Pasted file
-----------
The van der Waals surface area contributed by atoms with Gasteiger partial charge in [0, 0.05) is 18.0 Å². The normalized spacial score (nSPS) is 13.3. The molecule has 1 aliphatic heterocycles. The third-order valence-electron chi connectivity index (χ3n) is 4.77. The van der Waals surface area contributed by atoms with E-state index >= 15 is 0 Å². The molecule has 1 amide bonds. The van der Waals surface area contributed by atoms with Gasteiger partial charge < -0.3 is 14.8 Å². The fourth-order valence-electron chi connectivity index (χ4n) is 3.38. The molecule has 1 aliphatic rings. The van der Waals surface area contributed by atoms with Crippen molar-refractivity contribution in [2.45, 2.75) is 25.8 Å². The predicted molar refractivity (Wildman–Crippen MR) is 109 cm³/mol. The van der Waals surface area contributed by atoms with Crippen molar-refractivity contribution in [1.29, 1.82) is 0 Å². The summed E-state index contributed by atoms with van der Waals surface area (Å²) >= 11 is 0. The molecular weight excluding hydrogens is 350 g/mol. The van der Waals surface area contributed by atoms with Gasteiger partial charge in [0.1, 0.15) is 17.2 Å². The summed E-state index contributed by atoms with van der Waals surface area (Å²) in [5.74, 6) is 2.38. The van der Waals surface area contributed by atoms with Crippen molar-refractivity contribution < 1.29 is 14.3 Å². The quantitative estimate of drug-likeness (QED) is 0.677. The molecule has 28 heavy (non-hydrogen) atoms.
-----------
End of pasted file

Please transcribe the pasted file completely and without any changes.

The van der Waals surface area contributed by atoms with Gasteiger partial charge in [0, 0.05) is 18.0 Å². The normalized spacial score (nSPS) is 13.3. The molecule has 1 aliphatic heterocycles. The third-order valence-electron chi connectivity index (χ3n) is 4.77. The van der Waals surface area contributed by atoms with E-state index >= 15 is 0 Å². The molecule has 1 amide bonds. The van der Waals surface area contributed by atoms with Gasteiger partial charge < -0.3 is 14.8 Å². The fourth-order valence-electron chi connectivity index (χ4n) is 3.38. The molecule has 1 aliphatic rings. The van der Waals surface area contributed by atoms with Crippen molar-refractivity contribution in [2.45, 2.75) is 25.8 Å². The predicted molar refractivity (Wildman–Crippen MR) is 109 cm³/mol. The van der Waals surface area contributed by atoms with Crippen molar-refractivity contribution in [1.29, 1.82) is 0 Å². The summed E-state index contributed by atoms with van der Waals surface area (Å²) >= 11 is 0. The molecular weight excluding hydrogens is 350 g/mol. The van der Waals surface area contributed by atoms with Gasteiger partial charge in [0.1, 0.15) is 17.2 Å². The summed E-state index contributed by atoms with van der Waals surface area (Å²) in [5.74, 6) is 2.38. The van der Waals surface area contributed by atoms with Crippen molar-refractivity contribution < 1.29 is 14.3 Å². The quantitative estimate of drug-likeness (QED) is 0.677. The molecule has 28 heavy (non-hydrogen) atoms.